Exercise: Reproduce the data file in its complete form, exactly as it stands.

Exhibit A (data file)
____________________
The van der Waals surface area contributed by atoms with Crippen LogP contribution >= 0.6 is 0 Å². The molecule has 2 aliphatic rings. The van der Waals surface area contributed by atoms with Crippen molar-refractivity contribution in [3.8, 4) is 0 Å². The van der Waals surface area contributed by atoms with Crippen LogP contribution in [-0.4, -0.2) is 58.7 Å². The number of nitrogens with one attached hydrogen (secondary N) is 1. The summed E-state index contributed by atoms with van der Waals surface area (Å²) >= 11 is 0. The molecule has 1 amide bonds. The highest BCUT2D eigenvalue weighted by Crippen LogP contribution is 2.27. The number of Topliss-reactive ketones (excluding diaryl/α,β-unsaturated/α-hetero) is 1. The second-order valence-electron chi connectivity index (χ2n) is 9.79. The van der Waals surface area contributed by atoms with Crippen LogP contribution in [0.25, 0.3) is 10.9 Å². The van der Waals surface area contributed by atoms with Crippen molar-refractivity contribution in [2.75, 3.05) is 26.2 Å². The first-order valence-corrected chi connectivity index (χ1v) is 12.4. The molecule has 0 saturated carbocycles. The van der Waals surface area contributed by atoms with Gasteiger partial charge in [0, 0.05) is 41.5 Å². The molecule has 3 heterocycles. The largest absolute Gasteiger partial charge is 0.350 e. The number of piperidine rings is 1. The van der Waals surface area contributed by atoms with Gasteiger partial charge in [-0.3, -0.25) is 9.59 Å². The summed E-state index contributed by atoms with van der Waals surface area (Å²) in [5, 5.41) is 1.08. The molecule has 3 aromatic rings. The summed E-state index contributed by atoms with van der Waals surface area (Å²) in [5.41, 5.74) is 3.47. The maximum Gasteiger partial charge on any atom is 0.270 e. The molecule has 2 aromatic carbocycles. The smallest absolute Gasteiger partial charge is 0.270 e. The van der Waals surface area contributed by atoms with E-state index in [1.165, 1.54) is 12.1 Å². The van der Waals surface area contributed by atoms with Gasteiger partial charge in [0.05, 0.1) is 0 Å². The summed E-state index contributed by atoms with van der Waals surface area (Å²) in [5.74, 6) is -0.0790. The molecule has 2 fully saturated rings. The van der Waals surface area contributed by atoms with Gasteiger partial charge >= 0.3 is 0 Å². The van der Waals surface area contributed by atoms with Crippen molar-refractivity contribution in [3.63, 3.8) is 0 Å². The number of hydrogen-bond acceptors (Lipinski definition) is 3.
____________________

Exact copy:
The van der Waals surface area contributed by atoms with Crippen LogP contribution >= 0.6 is 0 Å². The molecule has 2 aliphatic rings. The van der Waals surface area contributed by atoms with Crippen molar-refractivity contribution in [3.8, 4) is 0 Å². The van der Waals surface area contributed by atoms with Crippen LogP contribution in [-0.4, -0.2) is 58.7 Å². The number of nitrogens with one attached hydrogen (secondary N) is 1. The summed E-state index contributed by atoms with van der Waals surface area (Å²) >= 11 is 0. The molecule has 1 amide bonds. The highest BCUT2D eigenvalue weighted by Crippen LogP contribution is 2.27. The number of Topliss-reactive ketones (excluding diaryl/α,β-unsaturated/α-hetero) is 1. The second-order valence-electron chi connectivity index (χ2n) is 9.79. The van der Waals surface area contributed by atoms with Crippen LogP contribution in [0.25, 0.3) is 10.9 Å². The van der Waals surface area contributed by atoms with Crippen molar-refractivity contribution in [2.75, 3.05) is 26.2 Å². The first-order valence-corrected chi connectivity index (χ1v) is 12.4. The molecule has 0 saturated carbocycles. The van der Waals surface area contributed by atoms with Gasteiger partial charge in [0, 0.05) is 41.5 Å². The molecule has 3 heterocycles. The largest absolute Gasteiger partial charge is 0.350 e. The number of piperidine rings is 1. The van der Waals surface area contributed by atoms with Gasteiger partial charge in [-0.3, -0.25) is 9.59 Å². The summed E-state index contributed by atoms with van der Waals surface area (Å²) in [5, 5.41) is 1.08. The molecule has 3 aromatic rings. The summed E-state index contributed by atoms with van der Waals surface area (Å²) in [5.41, 5.74) is 3.47. The maximum Gasteiger partial charge on any atom is 0.270 e. The molecule has 2 aromatic carbocycles. The smallest absolute Gasteiger partial charge is 0.270 e. The van der Waals surface area contributed by atoms with E-state index in [1.165, 1.54) is 12.1 Å². The van der Waals surface area contributed by atoms with Gasteiger partial charge in [0.05, 0.1) is 0 Å². The summed E-state index contributed by atoms with van der Waals surface area (Å²) in [5.74, 6) is -0.0790. The molecule has 2 fully saturated rings. The van der Waals surface area contributed by atoms with Gasteiger partial charge >= 0.3 is 0 Å². The van der Waals surface area contributed by atoms with Crippen molar-refractivity contribution in [3.63, 3.8) is 0 Å². The number of hydrogen-bond acceptors (Lipinski definition) is 3.